Awareness of Object Permanence In Infants

In the previous post where I was commenting on Quine, I mentioned a research done by Baillargeon, R. – “The Object Concept Revisited”. To give a example of those researches, I will point to one of the experiments done by Baillargeon and Julie DeVos (“Object Permanence in Young Infants: Further Evidence”) on the issue of young children being aware of object permanence…

The experiment was done on infants which were approximately 3.5 months old, to which (after the habituation events) those two test events were presented:


Here is the summary of the result and the interpretation of the results as given in the paper:

The infants in the experimental condition tended to look equally at the tall and the short carrot habituation events, but looked reliably longer at the impossible than at the possible test event. These results indicate that the infants (a)realized that each carrot continued to exist after it slid behind the screen, (b)assumed that each carrot retained its height behind the screen, (c) believed that each carrot pursued its trajectory behind the screen, and therefore (d) expected the tall carrot to be visible in the screen window and were surprised that it was not. These results confirm Baillargeon’s (1987a) conclusion that infants as young as 3.5 months of age are aware that objects continue to exist when occluded.

To read more about the Baillargeon’s research visit the Infant Cognition Lab, where you can find few pdf documents reporting the findings of the investigations.

3 thoughts on “Awareness of Object Permanence In Infants

  1. To be fair to Quine (though I myself am not sympathetic to (most) of his view), I don’t think these kinds of studies really cut any ice against his view. A Quinian will most likely respond that the infant is not seeing objects, but rather is learning how to group time slices together. That is, they are in the process of aquiring the ‘apparatus of individuation’. So that they are suprised by the impossible cenerio is sort of irrelevant to Quine’s main theisis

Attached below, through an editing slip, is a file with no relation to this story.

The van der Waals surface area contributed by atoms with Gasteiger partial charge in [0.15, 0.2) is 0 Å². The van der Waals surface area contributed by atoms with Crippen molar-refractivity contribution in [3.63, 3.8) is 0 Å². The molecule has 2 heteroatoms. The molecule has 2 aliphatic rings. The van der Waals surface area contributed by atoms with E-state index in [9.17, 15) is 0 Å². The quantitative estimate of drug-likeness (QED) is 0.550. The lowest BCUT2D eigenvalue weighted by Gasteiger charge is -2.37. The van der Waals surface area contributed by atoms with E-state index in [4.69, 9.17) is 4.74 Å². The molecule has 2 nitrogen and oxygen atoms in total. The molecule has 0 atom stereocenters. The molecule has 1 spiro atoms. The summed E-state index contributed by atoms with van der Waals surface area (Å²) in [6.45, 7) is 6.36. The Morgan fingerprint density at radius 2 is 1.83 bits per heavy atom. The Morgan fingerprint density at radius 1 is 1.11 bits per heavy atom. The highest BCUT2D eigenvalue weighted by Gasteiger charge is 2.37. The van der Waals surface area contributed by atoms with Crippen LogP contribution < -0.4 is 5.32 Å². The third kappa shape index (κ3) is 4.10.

2. Hi Richard,

    The reports indicate that infants as early as 2.5 months expect that:
    a)item continues to exist when occluded
    b)one thing should be displaced when hit by another

    If I understand you right, you are saying that a Quinean can say that those kids have developed physical theories about object permanence and transfer of momentum (of course naive one) by that age.
    This wouldn’t have lot to do though with observation sentences playing any role in this process, right?

    I thought that in the part of The Web of Belief that we discussed in the other posts (again, I’m probably missing a lot from the other books/papers Quine has written) he says that the development of the theory is connected with learning the language.

  3. yeah, I think you are right that Quine thought that…I was suggesting that someone who liked his basic idea needn’t be flustered by the cogsci stuff ’cause they could back off a little from the linguistic claim…although not that much…even at those young ages the kids are exposed to ‘observation sentences’. For instance, parents often hold up toys and say things like ‘here’s buby, do you want buby’ etc…

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